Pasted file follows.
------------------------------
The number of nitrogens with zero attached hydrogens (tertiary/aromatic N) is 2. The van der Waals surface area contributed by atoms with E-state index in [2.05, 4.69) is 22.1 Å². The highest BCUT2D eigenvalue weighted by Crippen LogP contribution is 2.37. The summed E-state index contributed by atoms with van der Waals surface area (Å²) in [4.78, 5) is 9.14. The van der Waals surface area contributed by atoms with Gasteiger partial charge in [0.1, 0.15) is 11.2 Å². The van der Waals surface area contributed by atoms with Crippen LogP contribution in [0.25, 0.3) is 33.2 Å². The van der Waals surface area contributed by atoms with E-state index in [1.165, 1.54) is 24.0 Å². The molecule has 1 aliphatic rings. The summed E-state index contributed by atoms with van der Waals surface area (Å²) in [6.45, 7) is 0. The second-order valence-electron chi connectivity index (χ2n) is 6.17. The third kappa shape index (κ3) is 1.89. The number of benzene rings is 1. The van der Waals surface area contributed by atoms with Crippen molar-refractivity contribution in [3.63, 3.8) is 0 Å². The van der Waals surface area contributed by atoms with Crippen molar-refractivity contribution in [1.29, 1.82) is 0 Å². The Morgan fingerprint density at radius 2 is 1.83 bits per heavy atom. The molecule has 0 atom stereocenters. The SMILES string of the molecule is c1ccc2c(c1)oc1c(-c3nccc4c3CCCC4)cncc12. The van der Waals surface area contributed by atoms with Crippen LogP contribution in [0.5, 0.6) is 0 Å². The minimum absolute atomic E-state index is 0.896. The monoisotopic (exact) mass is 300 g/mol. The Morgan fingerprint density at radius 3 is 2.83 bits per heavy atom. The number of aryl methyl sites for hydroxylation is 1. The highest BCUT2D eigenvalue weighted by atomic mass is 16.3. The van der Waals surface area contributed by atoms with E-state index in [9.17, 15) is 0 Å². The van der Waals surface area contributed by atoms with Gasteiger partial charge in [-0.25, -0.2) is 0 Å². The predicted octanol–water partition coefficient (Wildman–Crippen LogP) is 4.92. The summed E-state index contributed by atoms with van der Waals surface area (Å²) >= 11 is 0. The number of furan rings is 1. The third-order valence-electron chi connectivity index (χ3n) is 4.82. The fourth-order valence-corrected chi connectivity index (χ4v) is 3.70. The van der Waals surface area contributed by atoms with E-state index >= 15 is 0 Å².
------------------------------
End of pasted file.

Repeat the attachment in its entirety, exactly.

The number of nitrogens with zero attached hydrogens (tertiary/aromatic N) is 2. The van der Waals surface area contributed by atoms with E-state index in [2.05, 4.69) is 22.1 Å². The highest BCUT2D eigenvalue weighted by Crippen LogP contribution is 2.37. The summed E-state index contributed by atoms with van der Waals surface area (Å²) in [4.78, 5) is 9.14. The van der Waals surface area contributed by atoms with Gasteiger partial charge in [0.1, 0.15) is 11.2 Å². The van der Waals surface area contributed by atoms with Crippen LogP contribution in [0.25, 0.3) is 33.2 Å². The van der Waals surface area contributed by atoms with E-state index in [1.165, 1.54) is 24.0 Å². The molecule has 1 aliphatic rings. The summed E-state index contributed by atoms with van der Waals surface area (Å²) in [6.45, 7) is 0. The second-order valence-electron chi connectivity index (χ2n) is 6.17. The third kappa shape index (κ3) is 1.89. The number of benzene rings is 1. The van der Waals surface area contributed by atoms with Crippen molar-refractivity contribution in [3.63, 3.8) is 0 Å². The van der Waals surface area contributed by atoms with Crippen molar-refractivity contribution in [1.29, 1.82) is 0 Å². The Morgan fingerprint density at radius 2 is 1.83 bits per heavy atom. The molecule has 0 atom stereocenters. The SMILES string of the molecule is c1ccc2c(c1)oc1c(-c3nccc4c3CCCC4)cncc12. The van der Waals surface area contributed by atoms with Crippen LogP contribution in [0.5, 0.6) is 0 Å². The minimum absolute atomic E-state index is 0.896. The monoisotopic (exact) mass is 300 g/mol. The Morgan fingerprint density at radius 3 is 2.83 bits per heavy atom. The number of aryl methyl sites for hydroxylation is 1. The highest BCUT2D eigenvalue weighted by atomic mass is 16.3. The van der Waals surface area contributed by atoms with E-state index in [9.17, 15) is 0 Å². The van der Waals surface area contributed by atoms with Gasteiger partial charge in [-0.25, -0.2) is 0 Å². The predicted octanol–water partition coefficient (Wildman–Crippen LogP) is 4.92. The summed E-state index contributed by atoms with van der Waals surface area (Å²) >= 11 is 0. The number of furan rings is 1. The third-order valence-electron chi connectivity index (χ3n) is 4.82. The fourth-order valence-corrected chi connectivity index (χ4v) is 3.70. The van der Waals surface area contributed by atoms with E-state index >= 15 is 0 Å².